This paper shows the importance of accurately modeling the actual acceptability criteria: i.e., figuring out what the public can be fooled into accepting. For example, this paper shows that plausible models of the \"Brainpool acceptability criteria\" allow the attacker to target a one-in-a-million vulnerability.

15:17 [Pub][ePrint]

Differential Fault Analysis is a powerful cryptanalytic tool to reveal secret

keys of cryptographic algorithms.

By corrupting the computation of an algorithm, an attacker gets

In 2012, several Differential Fault Analyses on the AES cipher were

analyzed

from an information-theoretic perspective.

This analysis exposed whether or not the leaked information was fully exploited.

It revealed if an analysis was already optimal or if it could still be improved.

We applied the same approach to all existing Differential Fault Analyses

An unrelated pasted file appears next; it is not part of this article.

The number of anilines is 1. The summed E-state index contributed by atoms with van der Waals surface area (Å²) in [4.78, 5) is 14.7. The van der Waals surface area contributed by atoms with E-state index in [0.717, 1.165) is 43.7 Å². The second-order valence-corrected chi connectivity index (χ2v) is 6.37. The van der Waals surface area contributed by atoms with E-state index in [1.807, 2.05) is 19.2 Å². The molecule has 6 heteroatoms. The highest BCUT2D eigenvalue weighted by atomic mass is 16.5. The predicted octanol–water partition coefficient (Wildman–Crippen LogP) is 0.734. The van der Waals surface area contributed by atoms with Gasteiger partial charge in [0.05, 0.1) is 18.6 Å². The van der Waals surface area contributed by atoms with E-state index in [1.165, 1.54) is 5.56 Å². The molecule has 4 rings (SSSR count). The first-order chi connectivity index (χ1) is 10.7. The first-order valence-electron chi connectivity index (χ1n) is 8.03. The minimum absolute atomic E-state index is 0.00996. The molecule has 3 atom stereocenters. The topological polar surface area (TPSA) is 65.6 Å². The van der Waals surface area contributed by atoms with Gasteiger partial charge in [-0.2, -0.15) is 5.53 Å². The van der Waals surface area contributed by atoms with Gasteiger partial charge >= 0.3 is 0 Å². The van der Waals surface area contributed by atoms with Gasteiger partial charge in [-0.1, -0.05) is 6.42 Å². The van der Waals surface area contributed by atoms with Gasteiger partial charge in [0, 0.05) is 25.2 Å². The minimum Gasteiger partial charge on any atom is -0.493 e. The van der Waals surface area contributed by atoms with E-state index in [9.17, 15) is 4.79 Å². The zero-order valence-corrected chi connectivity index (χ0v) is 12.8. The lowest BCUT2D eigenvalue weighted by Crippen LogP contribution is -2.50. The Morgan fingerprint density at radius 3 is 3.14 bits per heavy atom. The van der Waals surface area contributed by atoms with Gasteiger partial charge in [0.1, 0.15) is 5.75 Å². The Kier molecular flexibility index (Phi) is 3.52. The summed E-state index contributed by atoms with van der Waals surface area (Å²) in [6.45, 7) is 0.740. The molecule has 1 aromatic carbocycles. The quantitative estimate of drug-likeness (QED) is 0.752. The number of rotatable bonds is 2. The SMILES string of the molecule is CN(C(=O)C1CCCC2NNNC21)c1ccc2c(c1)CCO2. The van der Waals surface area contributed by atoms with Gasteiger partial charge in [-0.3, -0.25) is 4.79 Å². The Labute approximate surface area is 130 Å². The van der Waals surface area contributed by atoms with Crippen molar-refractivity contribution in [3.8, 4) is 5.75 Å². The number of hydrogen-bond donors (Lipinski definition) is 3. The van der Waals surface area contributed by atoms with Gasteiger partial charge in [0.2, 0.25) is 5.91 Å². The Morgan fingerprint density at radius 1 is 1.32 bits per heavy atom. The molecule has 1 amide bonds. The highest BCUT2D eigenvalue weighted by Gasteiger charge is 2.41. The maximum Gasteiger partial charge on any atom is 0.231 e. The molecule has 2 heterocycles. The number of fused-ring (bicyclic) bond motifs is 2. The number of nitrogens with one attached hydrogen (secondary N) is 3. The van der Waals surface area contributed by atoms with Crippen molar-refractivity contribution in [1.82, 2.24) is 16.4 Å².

on the CLEFIA cipher.

We show that only some of these attacks are already optimal.

We improve those analyses which did not exploit all information.

With one exception, all attacks against CLEFIA-128 reach the theoretical limit

after our improvement.

Our improvement of an attack against CLEFIA-192 and CLEFIA-256 reduces the

number of fault injections to the lowest possible number reached to date.

15:17 [Pub][ePrint]

In this paper a new public key system based on polynomials over finite fields GF(2) is developed.The security of the system is based on the difficulty of solving discrete logarithms over GF(2^k)